The Tennessee Titans went 9-7 in each of the last four seasons with two playoff appearances. Head coach Mike Vrabel has an 18-14 record in his first two seasons. All six years of his coaching experience in the NFL comes on the defense side of the ball. Vrabel played in the league for 14 seasons. His ties to New England and three Super Bowl titles were a big part of his path to a head coaching job.
Tennessee worked their way to 10th in points scored (402), and 12th in yards gained. They scored more points than in 2018. The Titans haven't had a top ten offense since 2003.
Arthur Smith shined in his first season running Tennessee’s offense. He worked in the Titans’ system since 2011 with a variety of jobs on the offensive side of the ball. From 2016 to 2018, Smith held the tight end coaches job.
This season the Titans won’t add a defensive coordinator, which puts Vrabel in the power position on that side of the ball. After making strides in 2018 in points allowed (303 – 3rd) and yards allowed (8th), Tennessee regressed in both areas (331 points allowed) and (21st in yards allowed) last year.
The top player lost in the offseason for the Titans was T Jack Conklin, who signed with the Browns. Conklin was an edge in run blocking while only being league average in pass protection.
They parted ways with QB Marcus Mariota after signing QB Ryan Tannehill to a big contract.
Tennessee moved on from CB Logan Ryan, TE Delanie Walker, DE Cameron Wake, CB Tramaine Brock, LB Wesley Woodyard, RB Dion Lewis, CB Tye Smith, DT Austin Johnson, CB LeShaun Sims, LB Daren Bates, K Ryan Succop, and G Kevin Pamphile. The only player to have success last year was Brock.
WR Tajae Sharpe found a new home in Minnesota. The Titans added DE Vic Beasley to their defense after underperforming over his last three years for Atlanta.
The Titans only had six picks in the 2020 NFL Draft.
T Isaiah Wilson was the choice in the first round. His resume is short in college while needing more game experience to improve his vision vs. moving targets in pass protection. Wilson has a beast feel once his foundation skill set improves. His best value out of the gate should come in the run game.
In the second, Tennessee selected CB Kristian Fulton. His first read on him is that Fulton will gain value once the field shortens. He can play physical in at the line of scrimmage while lacking the chase speed to make up for mistakes early in coverage. Fulton will gamble at times, but his instincts give him a thinker feel at this point in his career.
Tennessee stole RB Darrynton Evans in the third round. At first glance, Evans jumps off the rookie running back rankings due to his combination of speed (4.41 forty yard dash) and strength (20 reps in the bench press at the NFL combine). He comes to the NFL undersized (5’10” and 205 lbs.).
Evans attacks quickly after the snap with the idea of making big plays. His movements in space will threaten every level of the defense. He’ll break tackles with the moves and quickness to beat defenders to the hole. Evans needs to improve as an inside runner. I expect him to hold his own in pass protection while having the upside feel in the passing game.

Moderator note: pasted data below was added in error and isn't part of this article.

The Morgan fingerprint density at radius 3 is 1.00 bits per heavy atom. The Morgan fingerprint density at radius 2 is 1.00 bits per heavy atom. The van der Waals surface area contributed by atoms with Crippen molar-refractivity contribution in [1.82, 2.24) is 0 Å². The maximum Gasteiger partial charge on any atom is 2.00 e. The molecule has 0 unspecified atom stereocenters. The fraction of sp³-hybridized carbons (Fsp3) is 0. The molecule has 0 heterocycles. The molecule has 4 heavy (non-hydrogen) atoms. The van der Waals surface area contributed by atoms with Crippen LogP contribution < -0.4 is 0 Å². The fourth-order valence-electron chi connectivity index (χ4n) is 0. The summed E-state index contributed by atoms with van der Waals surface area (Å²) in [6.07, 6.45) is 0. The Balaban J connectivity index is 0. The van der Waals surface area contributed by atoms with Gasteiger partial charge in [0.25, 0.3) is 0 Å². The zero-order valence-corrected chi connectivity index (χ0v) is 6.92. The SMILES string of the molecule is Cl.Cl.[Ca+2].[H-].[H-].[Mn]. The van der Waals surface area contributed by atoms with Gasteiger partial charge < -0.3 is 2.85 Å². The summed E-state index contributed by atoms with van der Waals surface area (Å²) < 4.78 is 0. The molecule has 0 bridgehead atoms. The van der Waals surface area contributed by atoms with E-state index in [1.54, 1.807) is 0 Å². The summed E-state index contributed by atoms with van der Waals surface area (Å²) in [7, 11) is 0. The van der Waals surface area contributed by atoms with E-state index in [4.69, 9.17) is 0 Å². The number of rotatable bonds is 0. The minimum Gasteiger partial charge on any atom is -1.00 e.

The Titans invested in DT Larrell Murchison in the fifth round. Sometimes smarts, feel, and hard work outweigh some explosive traits. Murchison has an excellent feel for the game, allowing him to find the right amount of space to make plays. His range is limited while owning enough power to hold his ground vs. the run.
Their swing at a backup quarterback was Cole McDonald. He played in a high-volume pass offense where quick reads paid winning dividends. His arm falls short of NFL expectations, but McDonald is working hard to get stronger and add more bulk. Overall, his game takes a big back in value with a shorter passing window—more of a project than a prospect at this point in his career.
With their final pick in the seventh round, Tennessee brought in CB Chris Jackson. His speed earns him a shot in the NFL, but his technique is lacking. Jackson is getting stronger. He can’t take a further step forward without trusting his game.
The Titans pushed to 3rd in the NFL in rushing yards (2,223) with 21 TDs and 14 runs over 20 yards. Their ball carriers gained 5.0 yards per rush.
Tennessee climbed to 21st in passing yards (3,956) with only 29 passing TDs and eight Ints. Their QBs gained only 8.8 yards per pass attempt with only 58 completions over 20 yards. The Titans’ offensive line allowed 56 sacks and 99 QB hits.
LT Taylor Lewan
Lewan has been a top player at his position over his six seasons in the league. His best value comes in pass protection while showing strength in run blocking in most of his years in the league. Lewan is a former first-round draft pick (2014).
LG Rodger Saffold
Saffold signed a four-year $44 million contract in 2019. His game was elite from 2012 to 2014 as a pass protector while developing into an excellent balanced player over the previous four seasons. Safford did allow more sacks than expected last year.
C Ben Jones
Jones now has six straight years on his resume, where he’s been a league-average player or better in all areas. Jones hasn’t missed a game over his past six seasons after being drafted in the fourth round in 2012.